Got a tune that just won't get out of your head - known as an "earworm" in professional circles? It's because your short-term memory has been short-circuited. Coming down with Alzheimer's might be one way to cure yourself of the affliction, but there's a much easier path: chew gum. No, this isn't a surreptitious ad for Wrigley.
People actually study this stuff.
A 2016 study found pop songs and some classic rock standards often are big culprits. British researchers found instances of Involuntary Musical Imagery — aka earworms — are produced from songs with easy-to-remember melodies, fast tempos and repetition among other characteristics. The study found three of the most common earworm-inducing songs were by Lady Gaga, but Katy Perry, Queen, KylIe Minogue and yes, Journey, also made the list.
I think that's "Lady Gaga" in the photo, but who knows? I'm not a fan/follower of any of the insipid stuff that passes for entertainment these days. I did like Queen, just because they were so outrageously good when Freddie was alive, and because the surviving guys actually have talent. I think they were the first to consent to letting Weird Al do a parody of one of their hits, so they have a sense of humor as well.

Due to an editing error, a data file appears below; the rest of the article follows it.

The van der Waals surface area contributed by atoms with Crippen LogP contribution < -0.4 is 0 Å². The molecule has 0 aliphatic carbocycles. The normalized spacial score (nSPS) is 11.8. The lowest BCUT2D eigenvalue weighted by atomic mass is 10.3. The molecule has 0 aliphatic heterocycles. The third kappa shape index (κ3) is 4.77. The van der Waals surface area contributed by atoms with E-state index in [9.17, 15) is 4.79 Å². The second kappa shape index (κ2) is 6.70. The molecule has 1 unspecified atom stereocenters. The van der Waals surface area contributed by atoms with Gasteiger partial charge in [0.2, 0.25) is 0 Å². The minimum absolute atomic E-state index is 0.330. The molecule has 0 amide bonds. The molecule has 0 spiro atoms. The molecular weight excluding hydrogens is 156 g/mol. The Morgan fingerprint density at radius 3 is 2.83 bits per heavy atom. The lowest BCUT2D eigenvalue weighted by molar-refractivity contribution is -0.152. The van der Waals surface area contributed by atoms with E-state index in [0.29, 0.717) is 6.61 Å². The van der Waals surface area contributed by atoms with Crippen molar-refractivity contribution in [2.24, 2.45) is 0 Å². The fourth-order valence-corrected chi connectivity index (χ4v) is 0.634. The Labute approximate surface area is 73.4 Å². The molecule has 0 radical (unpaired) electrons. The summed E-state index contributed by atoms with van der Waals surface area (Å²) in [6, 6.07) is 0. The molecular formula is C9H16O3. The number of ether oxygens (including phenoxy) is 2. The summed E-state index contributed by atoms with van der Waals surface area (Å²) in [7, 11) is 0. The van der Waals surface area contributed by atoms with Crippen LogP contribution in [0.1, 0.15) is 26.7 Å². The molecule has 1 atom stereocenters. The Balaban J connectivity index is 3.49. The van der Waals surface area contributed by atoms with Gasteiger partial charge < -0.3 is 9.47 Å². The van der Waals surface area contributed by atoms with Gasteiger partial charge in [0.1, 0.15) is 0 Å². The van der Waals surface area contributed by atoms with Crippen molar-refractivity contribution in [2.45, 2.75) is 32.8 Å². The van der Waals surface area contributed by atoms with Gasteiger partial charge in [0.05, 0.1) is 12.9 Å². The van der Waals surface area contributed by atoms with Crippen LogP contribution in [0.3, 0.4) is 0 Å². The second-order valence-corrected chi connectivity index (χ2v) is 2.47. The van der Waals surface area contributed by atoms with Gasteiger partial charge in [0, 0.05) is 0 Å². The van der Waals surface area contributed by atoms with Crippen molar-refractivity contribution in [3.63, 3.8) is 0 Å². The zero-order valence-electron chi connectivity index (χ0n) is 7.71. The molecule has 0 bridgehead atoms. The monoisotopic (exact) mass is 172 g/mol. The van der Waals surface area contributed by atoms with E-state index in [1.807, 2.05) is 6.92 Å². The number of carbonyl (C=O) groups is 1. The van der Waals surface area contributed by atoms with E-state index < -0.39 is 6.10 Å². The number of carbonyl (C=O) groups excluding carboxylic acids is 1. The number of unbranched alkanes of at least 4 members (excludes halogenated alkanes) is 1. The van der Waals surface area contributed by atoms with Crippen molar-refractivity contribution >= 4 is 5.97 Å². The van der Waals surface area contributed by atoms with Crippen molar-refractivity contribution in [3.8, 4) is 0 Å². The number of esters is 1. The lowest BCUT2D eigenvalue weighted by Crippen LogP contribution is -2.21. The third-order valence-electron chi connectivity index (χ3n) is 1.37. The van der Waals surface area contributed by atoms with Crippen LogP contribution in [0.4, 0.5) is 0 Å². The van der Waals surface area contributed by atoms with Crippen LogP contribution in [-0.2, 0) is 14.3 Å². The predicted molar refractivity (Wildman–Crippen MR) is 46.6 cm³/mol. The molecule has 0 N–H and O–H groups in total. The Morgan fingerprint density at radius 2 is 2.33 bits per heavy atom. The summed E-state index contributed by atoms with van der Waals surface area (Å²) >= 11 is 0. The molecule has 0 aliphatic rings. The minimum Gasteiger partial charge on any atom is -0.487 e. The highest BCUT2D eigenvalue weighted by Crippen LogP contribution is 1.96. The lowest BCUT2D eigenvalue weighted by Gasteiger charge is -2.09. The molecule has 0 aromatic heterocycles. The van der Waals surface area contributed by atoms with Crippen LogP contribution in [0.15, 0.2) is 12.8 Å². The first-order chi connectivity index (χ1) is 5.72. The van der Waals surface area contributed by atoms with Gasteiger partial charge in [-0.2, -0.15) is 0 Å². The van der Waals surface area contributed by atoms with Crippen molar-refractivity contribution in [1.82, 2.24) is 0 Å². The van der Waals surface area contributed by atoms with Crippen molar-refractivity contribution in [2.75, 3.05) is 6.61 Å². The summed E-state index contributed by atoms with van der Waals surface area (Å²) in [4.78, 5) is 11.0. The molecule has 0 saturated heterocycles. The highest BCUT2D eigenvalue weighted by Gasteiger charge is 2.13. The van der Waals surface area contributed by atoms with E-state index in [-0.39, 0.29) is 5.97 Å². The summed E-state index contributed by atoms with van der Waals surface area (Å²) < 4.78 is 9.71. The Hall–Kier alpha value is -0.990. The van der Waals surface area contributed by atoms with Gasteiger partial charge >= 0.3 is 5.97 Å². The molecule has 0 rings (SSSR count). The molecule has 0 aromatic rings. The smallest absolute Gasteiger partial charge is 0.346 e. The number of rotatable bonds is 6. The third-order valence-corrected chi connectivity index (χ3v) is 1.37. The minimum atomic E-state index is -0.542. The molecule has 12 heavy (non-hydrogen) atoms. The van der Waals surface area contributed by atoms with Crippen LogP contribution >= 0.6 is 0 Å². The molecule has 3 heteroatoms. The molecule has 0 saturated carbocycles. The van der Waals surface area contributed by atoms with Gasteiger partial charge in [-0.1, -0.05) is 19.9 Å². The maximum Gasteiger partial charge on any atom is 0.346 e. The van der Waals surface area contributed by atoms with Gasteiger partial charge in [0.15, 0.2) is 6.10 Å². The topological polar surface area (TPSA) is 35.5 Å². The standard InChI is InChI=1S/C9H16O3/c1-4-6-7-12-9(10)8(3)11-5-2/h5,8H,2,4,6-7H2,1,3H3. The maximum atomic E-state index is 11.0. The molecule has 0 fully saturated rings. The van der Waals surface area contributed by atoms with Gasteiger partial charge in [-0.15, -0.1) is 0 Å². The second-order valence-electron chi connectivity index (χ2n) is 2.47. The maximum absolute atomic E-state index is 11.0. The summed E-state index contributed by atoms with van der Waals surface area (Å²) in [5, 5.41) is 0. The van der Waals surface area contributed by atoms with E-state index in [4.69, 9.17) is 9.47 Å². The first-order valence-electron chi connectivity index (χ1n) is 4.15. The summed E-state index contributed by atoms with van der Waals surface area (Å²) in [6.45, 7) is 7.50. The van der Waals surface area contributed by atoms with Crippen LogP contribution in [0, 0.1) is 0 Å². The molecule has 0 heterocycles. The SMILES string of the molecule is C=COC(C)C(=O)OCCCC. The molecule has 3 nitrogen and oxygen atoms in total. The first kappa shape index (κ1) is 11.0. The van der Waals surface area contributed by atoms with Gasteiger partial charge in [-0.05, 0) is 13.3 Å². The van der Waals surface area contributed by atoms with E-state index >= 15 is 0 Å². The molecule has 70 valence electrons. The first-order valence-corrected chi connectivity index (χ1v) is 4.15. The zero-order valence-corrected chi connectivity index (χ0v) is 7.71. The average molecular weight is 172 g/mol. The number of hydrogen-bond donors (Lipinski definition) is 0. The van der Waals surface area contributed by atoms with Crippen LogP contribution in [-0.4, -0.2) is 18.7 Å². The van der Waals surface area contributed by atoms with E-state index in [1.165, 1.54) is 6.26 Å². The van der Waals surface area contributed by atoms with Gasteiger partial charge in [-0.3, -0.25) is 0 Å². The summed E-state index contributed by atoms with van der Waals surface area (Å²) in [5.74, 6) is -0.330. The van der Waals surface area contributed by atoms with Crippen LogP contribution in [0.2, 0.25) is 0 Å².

Oh, anyway, back to the gum-chewing: the musical memories - earworms - are related to hijacking short-term memory, and oddly enough, chewing gum employs the same parts of the brain that are involved in short-term memory. Since earworms are involuntary activations of short-term memory, one effective way to block them is by overriding those parts of the brain; hence, gum-chew. Which I always thought was a term for "detective", but it turns out that that's "gum-shoe".
I never get anything right; there was a song many years ago, I think by The Association, which I thought involved Cherries. That, as it happened, was wrong - it was called "Cherish" - which for me changed the whole meaning of the song.